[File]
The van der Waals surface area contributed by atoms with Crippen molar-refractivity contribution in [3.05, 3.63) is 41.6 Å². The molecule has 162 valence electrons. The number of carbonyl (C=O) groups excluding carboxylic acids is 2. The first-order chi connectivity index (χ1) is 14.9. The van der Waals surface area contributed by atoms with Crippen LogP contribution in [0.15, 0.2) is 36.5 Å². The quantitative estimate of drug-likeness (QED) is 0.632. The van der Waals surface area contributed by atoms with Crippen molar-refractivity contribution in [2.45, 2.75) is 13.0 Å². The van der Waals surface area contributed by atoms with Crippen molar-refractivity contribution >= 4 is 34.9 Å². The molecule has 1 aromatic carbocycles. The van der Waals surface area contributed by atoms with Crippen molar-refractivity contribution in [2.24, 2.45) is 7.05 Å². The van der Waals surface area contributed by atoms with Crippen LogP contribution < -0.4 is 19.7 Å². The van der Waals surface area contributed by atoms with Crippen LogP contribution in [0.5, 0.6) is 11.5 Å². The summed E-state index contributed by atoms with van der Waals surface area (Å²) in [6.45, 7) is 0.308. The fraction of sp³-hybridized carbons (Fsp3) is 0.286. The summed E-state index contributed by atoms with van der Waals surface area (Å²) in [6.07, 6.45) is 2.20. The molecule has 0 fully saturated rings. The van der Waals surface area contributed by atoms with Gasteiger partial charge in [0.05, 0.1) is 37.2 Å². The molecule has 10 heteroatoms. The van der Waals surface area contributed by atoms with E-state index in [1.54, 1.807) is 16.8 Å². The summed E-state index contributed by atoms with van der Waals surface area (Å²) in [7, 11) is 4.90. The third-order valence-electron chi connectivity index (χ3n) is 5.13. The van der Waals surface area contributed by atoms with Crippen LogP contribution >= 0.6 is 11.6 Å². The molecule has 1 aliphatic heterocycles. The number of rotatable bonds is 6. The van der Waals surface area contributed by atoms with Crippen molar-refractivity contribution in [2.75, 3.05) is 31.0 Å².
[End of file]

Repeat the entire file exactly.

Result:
The van der Waals surface area contributed by atoms with Crippen molar-refractivity contribution in [3.05, 3.63) is 41.6 Å². The molecule has 162 valence electrons. The number of carbonyl (C=O) groups excluding carboxylic acids is 2. The first-order chi connectivity index (χ1) is 14.9. The van der Waals surface area contributed by atoms with Crippen LogP contribution in [0.15, 0.2) is 36.5 Å². The quantitative estimate of drug-likeness (QED) is 0.632. The van der Waals surface area contributed by atoms with Crippen molar-refractivity contribution in [2.45, 2.75) is 13.0 Å². The van der Waals surface area contributed by atoms with Crippen molar-refractivity contribution >= 4 is 34.9 Å². The molecule has 1 aromatic carbocycles. The van der Waals surface area contributed by atoms with Crippen molar-refractivity contribution in [2.24, 2.45) is 7.05 Å². The van der Waals surface area contributed by atoms with Crippen LogP contribution < -0.4 is 19.7 Å². The van der Waals surface area contributed by atoms with Crippen LogP contribution in [0.5, 0.6) is 11.5 Å². The summed E-state index contributed by atoms with van der Waals surface area (Å²) in [6.45, 7) is 0.308. The fraction of sp³-hybridized carbons (Fsp3) is 0.286. The summed E-state index contributed by atoms with van der Waals surface area (Å²) in [6.07, 6.45) is 2.20. The molecule has 0 fully saturated rings. The van der Waals surface area contributed by atoms with Gasteiger partial charge in [0.05, 0.1) is 37.2 Å². The molecule has 10 heteroatoms. The van der Waals surface area contributed by atoms with E-state index in [1.54, 1.807) is 16.8 Å². The summed E-state index contributed by atoms with van der Waals surface area (Å²) in [7, 11) is 4.90. The third-order valence-electron chi connectivity index (χ3n) is 5.13. The van der Waals surface area contributed by atoms with Crippen LogP contribution >= 0.6 is 11.6 Å². The molecule has 1 aliphatic heterocycles. The number of rotatable bonds is 6. The van der Waals surface area contributed by atoms with Crippen molar-refractivity contribution in [2.75, 3.05) is 31.0 Å².